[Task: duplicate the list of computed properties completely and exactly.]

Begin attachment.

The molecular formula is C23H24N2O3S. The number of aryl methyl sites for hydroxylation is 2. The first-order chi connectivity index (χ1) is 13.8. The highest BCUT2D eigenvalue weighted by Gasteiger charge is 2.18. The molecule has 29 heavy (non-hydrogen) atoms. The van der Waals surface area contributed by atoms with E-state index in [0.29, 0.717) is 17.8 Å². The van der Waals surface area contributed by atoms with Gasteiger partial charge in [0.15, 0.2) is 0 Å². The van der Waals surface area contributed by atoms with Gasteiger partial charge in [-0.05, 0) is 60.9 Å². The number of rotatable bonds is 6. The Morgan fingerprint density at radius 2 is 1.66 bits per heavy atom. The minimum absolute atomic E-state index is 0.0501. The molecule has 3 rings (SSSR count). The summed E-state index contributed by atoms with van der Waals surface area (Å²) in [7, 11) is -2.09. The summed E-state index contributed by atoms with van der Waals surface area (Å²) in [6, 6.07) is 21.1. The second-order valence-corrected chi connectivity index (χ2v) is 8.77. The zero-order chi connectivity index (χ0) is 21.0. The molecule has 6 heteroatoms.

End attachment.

The molecular formula is C23H24N2O3S. The number of aryl methyl sites for hydroxylation is 2. The first-order chi connectivity index (χ1) is 13.8. The highest BCUT2D eigenvalue weighted by Gasteiger charge is 2.18. The molecule has 29 heavy (non-hydrogen) atoms. The van der Waals surface area contributed by atoms with E-state index in [0.29, 0.717) is 17.8 Å². The van der Waals surface area contributed by atoms with Gasteiger partial charge in [0.15, 0.2) is 0 Å². The van der Waals surface area contributed by atoms with Gasteiger partial charge in [-0.05, 0) is 60.9 Å². The number of rotatable bonds is 6. The Morgan fingerprint density at radius 2 is 1.66 bits per heavy atom. The minimum absolute atomic E-state index is 0.0501. The molecule has 3 rings (SSSR count). The summed E-state index contributed by atoms with van der Waals surface area (Å²) in [7, 11) is -2.09. The summed E-state index contributed by atoms with van der Waals surface area (Å²) in [6, 6.07) is 21.1. The second-order valence-corrected chi connectivity index (χ2v) is 8.77. The zero-order chi connectivity index (χ0) is 21.0. The molecule has 6 heteroatoms.